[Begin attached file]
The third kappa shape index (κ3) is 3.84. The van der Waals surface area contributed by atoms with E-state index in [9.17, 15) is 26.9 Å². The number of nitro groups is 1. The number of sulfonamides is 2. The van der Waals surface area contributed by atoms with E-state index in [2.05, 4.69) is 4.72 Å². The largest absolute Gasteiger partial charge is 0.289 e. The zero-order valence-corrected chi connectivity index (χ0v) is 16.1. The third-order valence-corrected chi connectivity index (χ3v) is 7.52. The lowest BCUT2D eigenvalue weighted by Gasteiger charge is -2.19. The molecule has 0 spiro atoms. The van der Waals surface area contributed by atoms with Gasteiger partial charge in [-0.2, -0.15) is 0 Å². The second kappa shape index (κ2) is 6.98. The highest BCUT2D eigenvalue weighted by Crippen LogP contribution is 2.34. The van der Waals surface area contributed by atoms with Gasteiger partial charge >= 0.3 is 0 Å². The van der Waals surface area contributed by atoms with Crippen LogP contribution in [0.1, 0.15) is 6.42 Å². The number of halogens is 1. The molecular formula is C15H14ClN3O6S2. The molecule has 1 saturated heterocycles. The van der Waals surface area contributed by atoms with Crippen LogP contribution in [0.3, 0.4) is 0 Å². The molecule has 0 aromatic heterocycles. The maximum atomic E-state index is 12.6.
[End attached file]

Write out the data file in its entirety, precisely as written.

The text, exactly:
The third kappa shape index (κ3) is 3.84. The van der Waals surface area contributed by atoms with E-state index in [9.17, 15) is 26.9 Å². The number of nitro groups is 1. The number of sulfonamides is 2. The van der Waals surface area contributed by atoms with E-state index in [2.05, 4.69) is 4.72 Å². The largest absolute Gasteiger partial charge is 0.289 e. The zero-order valence-corrected chi connectivity index (χ0v) is 16.1. The third-order valence-corrected chi connectivity index (χ3v) is 7.52. The lowest BCUT2D eigenvalue weighted by Gasteiger charge is -2.19. The molecule has 0 spiro atoms. The van der Waals surface area contributed by atoms with Gasteiger partial charge in [-0.2, -0.15) is 0 Å². The second kappa shape index (κ2) is 6.98. The highest BCUT2D eigenvalue weighted by Crippen LogP contribution is 2.34. The van der Waals surface area contributed by atoms with Gasteiger partial charge >= 0.3 is 0 Å². The van der Waals surface area contributed by atoms with Crippen LogP contribution in [0.1, 0.15) is 6.42 Å². The number of halogens is 1. The molecular formula is C15H14ClN3O6S2. The molecule has 1 saturated heterocycles. The van der Waals surface area contributed by atoms with Crippen LogP contribution in [0.3, 0.4) is 0 Å². The molecule has 0 aromatic heterocycles. The maximum atomic E-state index is 12.6.